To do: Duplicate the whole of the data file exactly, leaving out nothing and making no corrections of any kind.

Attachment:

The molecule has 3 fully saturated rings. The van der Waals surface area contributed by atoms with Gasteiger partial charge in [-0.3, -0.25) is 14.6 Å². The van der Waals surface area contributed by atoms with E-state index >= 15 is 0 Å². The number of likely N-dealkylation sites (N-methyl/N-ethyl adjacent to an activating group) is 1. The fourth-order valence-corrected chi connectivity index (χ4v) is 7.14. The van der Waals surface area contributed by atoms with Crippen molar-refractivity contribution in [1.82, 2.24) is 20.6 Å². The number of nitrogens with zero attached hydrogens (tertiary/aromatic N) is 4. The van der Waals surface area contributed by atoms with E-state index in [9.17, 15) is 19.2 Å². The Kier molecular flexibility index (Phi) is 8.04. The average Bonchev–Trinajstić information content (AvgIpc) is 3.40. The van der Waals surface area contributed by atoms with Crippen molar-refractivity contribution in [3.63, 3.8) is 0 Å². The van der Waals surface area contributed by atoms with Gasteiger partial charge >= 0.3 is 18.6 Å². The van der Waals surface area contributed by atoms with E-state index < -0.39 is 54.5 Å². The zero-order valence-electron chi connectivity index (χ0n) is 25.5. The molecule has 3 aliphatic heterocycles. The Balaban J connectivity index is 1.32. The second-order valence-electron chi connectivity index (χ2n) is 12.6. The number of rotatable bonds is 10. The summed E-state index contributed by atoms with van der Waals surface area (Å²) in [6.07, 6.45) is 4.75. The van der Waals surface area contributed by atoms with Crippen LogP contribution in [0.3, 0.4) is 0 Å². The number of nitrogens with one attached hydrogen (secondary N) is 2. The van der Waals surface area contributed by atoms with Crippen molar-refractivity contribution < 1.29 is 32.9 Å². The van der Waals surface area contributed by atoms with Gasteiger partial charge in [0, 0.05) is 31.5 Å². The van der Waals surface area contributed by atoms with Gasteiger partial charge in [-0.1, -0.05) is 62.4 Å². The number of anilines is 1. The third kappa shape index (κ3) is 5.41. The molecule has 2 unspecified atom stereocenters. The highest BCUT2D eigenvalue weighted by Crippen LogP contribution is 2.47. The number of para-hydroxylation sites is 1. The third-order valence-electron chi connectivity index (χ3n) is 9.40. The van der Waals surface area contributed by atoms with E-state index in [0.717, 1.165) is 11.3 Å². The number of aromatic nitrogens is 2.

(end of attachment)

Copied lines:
The molecule has 3 fully saturated rings. The van der Waals surface area contributed by atoms with Gasteiger partial charge in [-0.3, -0.25) is 14.6 Å². The van der Waals surface area contributed by atoms with E-state index >= 15 is 0 Å². The number of likely N-dealkylation sites (N-methyl/N-ethyl adjacent to an activating group) is 1. The fourth-order valence-corrected chi connectivity index (χ4v) is 7.14. The van der Waals surface area contributed by atoms with Crippen molar-refractivity contribution in [1.82, 2.24) is 20.6 Å². The number of nitrogens with zero attached hydrogens (tertiary/aromatic N) is 4. The van der Waals surface area contributed by atoms with E-state index in [9.17, 15) is 19.2 Å². The Kier molecular flexibility index (Phi) is 8.04. The average Bonchev–Trinajstić information content (AvgIpc) is 3.40. The van der Waals surface area contributed by atoms with Crippen molar-refractivity contribution in [3.63, 3.8) is 0 Å². The van der Waals surface area contributed by atoms with Gasteiger partial charge >= 0.3 is 18.6 Å². The van der Waals surface area contributed by atoms with E-state index < -0.39 is 54.5 Å². The zero-order valence-electron chi connectivity index (χ0n) is 25.5. The molecule has 3 aliphatic heterocycles. The Balaban J connectivity index is 1.32. The second-order valence-electron chi connectivity index (χ2n) is 12.6. The number of rotatable bonds is 10. The summed E-state index contributed by atoms with van der Waals surface area (Å²) in [6.07, 6.45) is 4.75. The van der Waals surface area contributed by atoms with Crippen LogP contribution in [0.3, 0.4) is 0 Å². The number of nitrogens with one attached hydrogen (secondary N) is 2. The van der Waals surface area contributed by atoms with Crippen molar-refractivity contribution < 1.29 is 32.9 Å². The van der Waals surface area contributed by atoms with Gasteiger partial charge in [0, 0.05) is 31.5 Å². The van der Waals surface area contributed by atoms with Gasteiger partial charge in [-0.1, -0.05) is 62.4 Å². The number of anilines is 1. The third kappa shape index (κ3) is 5.41. The molecule has 2 unspecified atom stereocenters. The highest BCUT2D eigenvalue weighted by Crippen LogP contribution is 2.47. The number of para-hydroxylation sites is 1. The third-order valence-electron chi connectivity index (χ3n) is 9.40. The van der Waals surface area contributed by atoms with E-state index in [0.717, 1.165) is 11.3 Å². The number of aromatic nitrogens is 2.